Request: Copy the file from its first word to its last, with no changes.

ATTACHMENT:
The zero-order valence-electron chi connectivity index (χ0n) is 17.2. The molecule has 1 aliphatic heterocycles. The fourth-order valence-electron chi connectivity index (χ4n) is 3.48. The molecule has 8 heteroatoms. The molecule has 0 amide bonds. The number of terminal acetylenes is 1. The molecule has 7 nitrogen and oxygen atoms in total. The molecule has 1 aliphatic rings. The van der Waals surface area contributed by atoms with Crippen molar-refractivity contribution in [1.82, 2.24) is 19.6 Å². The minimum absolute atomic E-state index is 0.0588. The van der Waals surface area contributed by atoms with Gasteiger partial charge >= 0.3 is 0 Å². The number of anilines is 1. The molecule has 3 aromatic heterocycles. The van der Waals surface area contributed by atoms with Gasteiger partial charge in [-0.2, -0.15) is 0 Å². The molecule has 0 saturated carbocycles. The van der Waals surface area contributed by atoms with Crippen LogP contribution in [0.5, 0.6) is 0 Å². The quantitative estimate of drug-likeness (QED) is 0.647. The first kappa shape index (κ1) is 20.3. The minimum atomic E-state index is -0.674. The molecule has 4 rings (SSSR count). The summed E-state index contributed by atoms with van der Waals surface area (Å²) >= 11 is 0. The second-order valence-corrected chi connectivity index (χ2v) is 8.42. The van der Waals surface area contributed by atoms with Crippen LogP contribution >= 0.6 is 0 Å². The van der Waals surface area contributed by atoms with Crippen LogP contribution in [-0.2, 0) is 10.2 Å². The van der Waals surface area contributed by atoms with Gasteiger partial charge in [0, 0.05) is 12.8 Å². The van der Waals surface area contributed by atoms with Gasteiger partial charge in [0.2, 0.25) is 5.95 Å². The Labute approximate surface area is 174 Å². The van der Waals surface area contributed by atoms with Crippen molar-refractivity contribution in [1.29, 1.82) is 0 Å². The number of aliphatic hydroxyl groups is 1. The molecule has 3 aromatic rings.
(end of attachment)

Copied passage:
The zero-order valence-electron chi connectivity index (χ0n) is 17.2. The molecule has 1 aliphatic heterocycles. The fourth-order valence-electron chi connectivity index (χ4n) is 3.48. The molecule has 8 heteroatoms. The molecule has 0 amide bonds. The number of terminal acetylenes is 1. The molecule has 7 nitrogen and oxygen atoms in total. The molecule has 1 aliphatic rings. The van der Waals surface area contributed by atoms with Crippen molar-refractivity contribution in [1.82, 2.24) is 19.6 Å². The minimum absolute atomic E-state index is 0.0588. The van der Waals surface area contributed by atoms with Gasteiger partial charge >= 0.3 is 0 Å². The number of anilines is 1. The molecule has 3 aromatic heterocycles. The van der Waals surface area contributed by atoms with Gasteiger partial charge in [-0.2, -0.15) is 0 Å². The molecule has 0 saturated carbocycles. The van der Waals surface area contributed by atoms with Crippen LogP contribution in [0.5, 0.6) is 0 Å². The quantitative estimate of drug-likeness (QED) is 0.647. The first kappa shape index (κ1) is 20.3. The minimum atomic E-state index is -0.674. The molecule has 4 rings (SSSR count). The summed E-state index contributed by atoms with van der Waals surface area (Å²) >= 11 is 0. The second-order valence-corrected chi connectivity index (χ2v) is 8.42. The van der Waals surface area contributed by atoms with Crippen LogP contribution >= 0.6 is 0 Å². The van der Waals surface area contributed by atoms with Crippen LogP contribution in [-0.2, 0) is 10.2 Å². The van der Waals surface area contributed by atoms with Gasteiger partial charge in [0, 0.05) is 12.8 Å². The van der Waals surface area contributed by atoms with Gasteiger partial charge in [0.2, 0.25) is 5.95 Å². The Labute approximate surface area is 174 Å². The van der Waals surface area contributed by atoms with Crippen molar-refractivity contribution in [1.29, 1.82) is 0 Å². The number of aliphatic hydroxyl groups is 1. The molecule has 3 aromatic rings.